Ben explains how listening can build up interpersonal skills, develop empathy and make people feel valued through highlighting various listening types and why it is so important.
‘Listening is the most powerful form of acknowledgement – a way of saying “you are important’.
I read this quote online, and found it incredibly powerful. Whether face to face or online, the importance of listening cannot be underestimated. If you think about it, we do it subconsciously in our daily lives, at work, at home, playing games or chatting to our friends, listening is something most of us don’t really stop to think about.
Listening builds trust and confidence and makes conversation between people feel important or genuine; or, if you are conversing with a group, it helps you to understand what’s currently being discussed and to participate in the discussion. Everyone wants to feel valued when they’re talking: one study that actively explored this found that pairing people with good listeners made them less anxious, more self-aware, and have higher clarity on their attitudes.
Communication and listening skills are essential for engaging with other people,
whether in person or online. Effective communication helps us to understand what’s being said in context, contribute, and interact with people accordingly. Broadly speaking, this applies to in-person, online, and written communications – in all of them, we need to receive information (“hear”), process it (“understand”), and act upon it (“respond”).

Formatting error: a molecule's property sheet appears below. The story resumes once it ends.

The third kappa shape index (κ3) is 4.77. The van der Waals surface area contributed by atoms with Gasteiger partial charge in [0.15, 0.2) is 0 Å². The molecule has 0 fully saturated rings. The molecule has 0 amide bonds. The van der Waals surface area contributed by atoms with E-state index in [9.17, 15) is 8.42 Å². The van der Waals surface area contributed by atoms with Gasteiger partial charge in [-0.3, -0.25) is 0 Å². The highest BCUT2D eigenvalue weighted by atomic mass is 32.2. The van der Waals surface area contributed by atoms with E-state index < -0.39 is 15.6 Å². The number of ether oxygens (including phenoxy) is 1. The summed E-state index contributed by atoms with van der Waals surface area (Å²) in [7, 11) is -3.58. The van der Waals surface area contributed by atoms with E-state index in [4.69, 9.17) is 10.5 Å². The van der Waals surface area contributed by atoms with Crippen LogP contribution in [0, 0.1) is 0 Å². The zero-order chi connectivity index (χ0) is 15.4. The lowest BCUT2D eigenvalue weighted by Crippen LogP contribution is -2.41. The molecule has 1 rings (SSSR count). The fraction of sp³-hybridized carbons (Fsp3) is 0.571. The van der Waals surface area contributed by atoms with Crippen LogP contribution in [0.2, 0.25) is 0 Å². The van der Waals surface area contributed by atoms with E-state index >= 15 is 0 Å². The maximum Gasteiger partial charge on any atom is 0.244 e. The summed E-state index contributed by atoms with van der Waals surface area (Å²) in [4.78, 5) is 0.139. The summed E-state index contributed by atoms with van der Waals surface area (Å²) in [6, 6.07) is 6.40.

On a subconscious level, our hearing is the one thing that doesn’t properly turn off even when we’re sleeping. That’s why you still wake up if a loud crash happens in your home. It’s the body’s alarm and radar system, so to speak. This is exemplified by a phenomenon known as the cocktail party effect. This is where, for example, you can be at a noisy party, but suddenly hear your name mentioned in a separate conversation occurring across the room. What it shows is that your brain is filtering through a range of stimuli in the background and only consciously bringing relevant things to your attention. This is a great mechanism for keeping you safe in the wild (or eavesdropping at a party), but can also mean that we need to make sure we focus on conversations we are actively engaged in.